[Mailman-i18n] Sierra Club-NYC Report Calls for New York City Energy Shortage Contingency Plan - Energy Automation Systems
paul.kholer at gmail.com
Tue Jul 3 21:50:14 CEST 2007
Energy Automation Systems
Sierra Club NYC Group releases a report detailing why and how the City needs
to prevent rapid price spikes by planning and acting today. The group says
Mayor Bloomberg's PlaNYC 2030 moves the City in the right direction in
planning for long term sustainability, but encourages City leaders to
include rapid energy conservation plans to respond to potential energy price
Its report, "Moving NYC Toward Sustainable Energy Independence," authored by
Dan Miner, the Group's energy committee chair, requests Council to
reconsider Intro. 374, previously submitted in 2004. Both San Francisco and
Portland, Oregon have passed similar bills.
Short and long-term recommendations on transportation, buildings, electric
generation and renewable power, addressing both global warming and energy
security are offered in the report. Some recommendations were included in
PlaNYC and in Governor Spitzer's plan to reduce state electricity use 15% by
2015, others will enhance these proposals, while stepping up the City's
climate change response.
Organizations that have signed on to the report so far include: American
Littoral Society NE Chapter, Asthma Free School Zone, Carbon Tax Center,
Galapagos Art Center, Hudson River Sloop Clearwater, Energy & Environment
Program at Interfaith Center on Corporate Responsibility, New York Public
Interest Research Group, Nos Quedamos, NY Divinity School, the Pace Energy
Project, Sane Aviation for Everyone, Solar One, Sustainable South Bronx, The
Cathedral Church of St. John the Divine, and The Gaia Institute.
New York City Must Prepare Now for Energy Security
Dan Miner, Sierra Club NYC Group energy committee chair
Many of us are worried about the long-term consequences of climate change,
and there's growing support for the warnings of climate scientists that we
need to cut carbon emissions by 80% by 2050 to avoid climate catastrophe. On
the other hand, most Americans are not cutting their energy use
significantly. Defenders of business as usual claim that energy frugality
will harm our economy, while failing to consider that inaction now
guarantees wrecking the economy later with heat waves and flooding. Part of
the problem is the perception that the climate impacts of our oil addiction
lie far in the future, preventing a public consensus of urgency. Without
that, the bold political action we need today is impossible.
Our dependence on imported fossil fuels poses serious short-term risks as
well. Conservative pundits and military analysts tell us that even slight
disruptions to our oil imports will cause prices to spike to $100 a barrel
or more. The economic consequences will impact most Americans personally and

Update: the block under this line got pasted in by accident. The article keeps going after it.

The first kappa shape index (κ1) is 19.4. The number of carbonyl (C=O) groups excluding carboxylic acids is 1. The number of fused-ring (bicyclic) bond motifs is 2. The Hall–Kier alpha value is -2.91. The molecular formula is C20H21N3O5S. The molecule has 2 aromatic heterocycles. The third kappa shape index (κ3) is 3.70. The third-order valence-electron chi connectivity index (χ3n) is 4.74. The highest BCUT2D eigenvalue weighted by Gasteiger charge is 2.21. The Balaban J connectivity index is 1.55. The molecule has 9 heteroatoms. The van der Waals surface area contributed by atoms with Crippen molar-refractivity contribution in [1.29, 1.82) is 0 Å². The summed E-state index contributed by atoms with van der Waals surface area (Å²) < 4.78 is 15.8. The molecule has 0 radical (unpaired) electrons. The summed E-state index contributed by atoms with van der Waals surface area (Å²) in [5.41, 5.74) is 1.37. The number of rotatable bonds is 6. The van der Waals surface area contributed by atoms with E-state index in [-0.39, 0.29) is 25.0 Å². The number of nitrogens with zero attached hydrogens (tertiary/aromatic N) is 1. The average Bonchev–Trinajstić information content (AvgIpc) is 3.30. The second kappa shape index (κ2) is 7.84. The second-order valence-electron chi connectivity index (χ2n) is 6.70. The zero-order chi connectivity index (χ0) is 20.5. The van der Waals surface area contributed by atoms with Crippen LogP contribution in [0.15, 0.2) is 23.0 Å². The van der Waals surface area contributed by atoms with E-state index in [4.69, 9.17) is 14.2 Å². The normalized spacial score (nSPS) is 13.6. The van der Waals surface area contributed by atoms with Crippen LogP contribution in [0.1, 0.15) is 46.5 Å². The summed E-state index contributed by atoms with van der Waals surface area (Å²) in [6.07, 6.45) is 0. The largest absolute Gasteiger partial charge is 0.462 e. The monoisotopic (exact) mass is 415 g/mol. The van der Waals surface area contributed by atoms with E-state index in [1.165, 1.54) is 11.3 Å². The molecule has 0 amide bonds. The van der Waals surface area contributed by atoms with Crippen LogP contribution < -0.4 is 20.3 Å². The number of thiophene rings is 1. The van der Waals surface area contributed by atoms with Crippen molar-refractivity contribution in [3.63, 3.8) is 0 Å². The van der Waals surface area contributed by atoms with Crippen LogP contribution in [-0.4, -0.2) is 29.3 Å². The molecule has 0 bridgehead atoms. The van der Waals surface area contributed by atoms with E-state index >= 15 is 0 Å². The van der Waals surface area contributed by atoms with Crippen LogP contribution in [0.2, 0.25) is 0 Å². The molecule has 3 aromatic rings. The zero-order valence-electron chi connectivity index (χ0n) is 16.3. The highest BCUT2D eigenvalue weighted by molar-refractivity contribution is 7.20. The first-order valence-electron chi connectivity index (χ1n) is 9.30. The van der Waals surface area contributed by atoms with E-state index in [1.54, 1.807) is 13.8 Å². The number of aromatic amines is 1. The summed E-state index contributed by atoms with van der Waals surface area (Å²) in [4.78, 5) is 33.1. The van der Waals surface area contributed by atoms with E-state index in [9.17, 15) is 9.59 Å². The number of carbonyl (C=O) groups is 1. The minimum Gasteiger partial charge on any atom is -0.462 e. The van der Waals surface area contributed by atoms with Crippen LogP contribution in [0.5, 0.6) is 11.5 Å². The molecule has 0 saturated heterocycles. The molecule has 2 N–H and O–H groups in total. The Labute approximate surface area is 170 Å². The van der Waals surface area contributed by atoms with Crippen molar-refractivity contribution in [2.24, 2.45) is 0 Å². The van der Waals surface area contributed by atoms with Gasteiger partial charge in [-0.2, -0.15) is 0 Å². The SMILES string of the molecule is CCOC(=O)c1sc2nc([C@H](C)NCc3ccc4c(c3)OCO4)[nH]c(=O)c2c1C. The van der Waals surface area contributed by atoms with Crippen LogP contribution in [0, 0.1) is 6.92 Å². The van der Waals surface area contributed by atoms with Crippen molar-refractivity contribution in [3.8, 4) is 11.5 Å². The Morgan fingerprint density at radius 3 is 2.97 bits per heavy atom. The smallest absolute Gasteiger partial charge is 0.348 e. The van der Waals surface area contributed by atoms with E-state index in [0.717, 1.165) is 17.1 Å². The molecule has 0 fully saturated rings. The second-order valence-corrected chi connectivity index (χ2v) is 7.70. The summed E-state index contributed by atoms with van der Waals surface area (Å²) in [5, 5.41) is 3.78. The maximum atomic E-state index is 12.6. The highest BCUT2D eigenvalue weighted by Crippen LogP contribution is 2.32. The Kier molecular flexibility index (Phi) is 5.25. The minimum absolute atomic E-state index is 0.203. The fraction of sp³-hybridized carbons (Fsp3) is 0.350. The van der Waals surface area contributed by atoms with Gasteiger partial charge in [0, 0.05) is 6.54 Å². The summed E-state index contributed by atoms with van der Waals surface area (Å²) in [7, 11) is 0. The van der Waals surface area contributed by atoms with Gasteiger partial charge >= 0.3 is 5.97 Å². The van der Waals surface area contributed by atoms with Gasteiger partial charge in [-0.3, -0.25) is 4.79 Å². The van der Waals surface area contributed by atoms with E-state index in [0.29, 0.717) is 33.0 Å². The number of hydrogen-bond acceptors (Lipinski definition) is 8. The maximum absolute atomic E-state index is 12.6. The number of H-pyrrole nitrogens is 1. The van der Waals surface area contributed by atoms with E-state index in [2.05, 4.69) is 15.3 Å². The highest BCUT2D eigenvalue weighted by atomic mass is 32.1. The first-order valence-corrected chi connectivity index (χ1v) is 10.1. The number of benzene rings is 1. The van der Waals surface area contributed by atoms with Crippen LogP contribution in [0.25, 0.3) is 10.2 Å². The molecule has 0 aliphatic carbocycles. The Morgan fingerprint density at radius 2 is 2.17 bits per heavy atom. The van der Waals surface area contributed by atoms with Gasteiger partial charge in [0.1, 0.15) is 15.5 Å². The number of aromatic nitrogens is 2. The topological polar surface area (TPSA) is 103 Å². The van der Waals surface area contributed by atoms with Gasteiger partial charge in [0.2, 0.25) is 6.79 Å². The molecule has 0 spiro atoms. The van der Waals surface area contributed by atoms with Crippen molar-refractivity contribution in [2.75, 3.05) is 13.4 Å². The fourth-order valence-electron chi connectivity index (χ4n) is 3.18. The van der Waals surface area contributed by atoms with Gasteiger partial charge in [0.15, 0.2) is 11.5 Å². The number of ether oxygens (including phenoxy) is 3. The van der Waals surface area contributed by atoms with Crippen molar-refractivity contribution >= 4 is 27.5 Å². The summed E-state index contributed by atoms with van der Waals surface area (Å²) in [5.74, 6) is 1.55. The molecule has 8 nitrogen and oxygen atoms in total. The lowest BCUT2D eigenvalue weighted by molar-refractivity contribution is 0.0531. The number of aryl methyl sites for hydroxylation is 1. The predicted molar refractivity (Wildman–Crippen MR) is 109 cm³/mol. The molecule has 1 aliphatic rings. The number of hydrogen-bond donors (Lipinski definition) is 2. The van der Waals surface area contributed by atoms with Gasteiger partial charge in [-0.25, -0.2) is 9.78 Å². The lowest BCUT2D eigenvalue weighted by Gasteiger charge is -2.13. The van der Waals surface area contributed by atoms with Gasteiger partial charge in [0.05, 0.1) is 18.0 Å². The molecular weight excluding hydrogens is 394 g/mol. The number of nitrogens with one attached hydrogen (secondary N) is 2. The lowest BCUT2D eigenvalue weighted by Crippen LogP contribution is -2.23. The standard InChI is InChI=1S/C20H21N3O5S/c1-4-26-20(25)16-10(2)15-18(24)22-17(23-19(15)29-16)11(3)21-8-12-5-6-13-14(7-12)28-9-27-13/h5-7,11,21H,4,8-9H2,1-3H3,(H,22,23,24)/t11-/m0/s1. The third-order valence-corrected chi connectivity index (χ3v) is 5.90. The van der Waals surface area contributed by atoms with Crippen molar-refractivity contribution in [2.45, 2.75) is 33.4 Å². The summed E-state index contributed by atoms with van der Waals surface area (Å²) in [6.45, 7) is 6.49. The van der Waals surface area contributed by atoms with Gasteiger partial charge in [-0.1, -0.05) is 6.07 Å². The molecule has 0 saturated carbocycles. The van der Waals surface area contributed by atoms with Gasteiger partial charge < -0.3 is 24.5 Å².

directly. Unlike climate change impacts, we could be faced with the national
security threat of price shocks at any time.
For example, an attack on Iran is likely to result in a blockade of the
Straits of Hormuz, through which over a third of the world's oil is shipped.
Hopefully that won't happen, but we're still at risk from disruptions caused
by Gulf Coast hurricanes or terrorist attacks on oil shipping and refining
infrastructure. Even without a crisis, a recent GAO report documents that
depleting world oil supplies, when combined with rising demand, will make
energy markets increasingly volatile - and supply disruptions inevitable.
Rising awareness of climate change is accelerating the transition away from
fossil fuels, and we need to step it up further. Short-term municipal plans
to conserve energy quickly during fuel price shocks are a critical starting
point. Putting them into place will make cities more resilient, and public
education about them will motivate rapid implementation of efficiency,
conservation and renewable energy projects.
Both the Administration and the Council have been doing a fine job on
environmental issues, and with PlaNYC 2030, New York City is on the path
toward long-term sustainability. However, our vulnerability to energy shocks
requires attention now. How would $100 a barrel oil affect trucks bringing
groceries to supermarkets, winter heating bills, commuters, and the
restaurants and theaters dependent on tourists? These are prudent questions
to consider well before problems arise.
The newly released Sierra Club report, "Moving New York City toward
Sustainable Energy Independence" asks the PlaNYC initiative to address this
issue, and urges the City Council to resurrect the bill, drafted in 2004 by
its own Environmental Committee, which would create a City energy shortage
contingency plan. San Francisco and Portland, Oregon have already passed
similar bills, and are already developing their plans. The report recommends
creating such a plan in the short term, and over the long term, rapid
deployment of decentralized, renewable power, and other measures that will
enhance PlaNYC 2030 implementation. By cutting energy costs, creating jobs,
and slowing global warming while buffering the impact of energy shocks, the
approach is a win-win solution. New York's example could lead the U.S.
toward energy independence. We don't have to wait for future disasters,
let's start moving beyond oil today.
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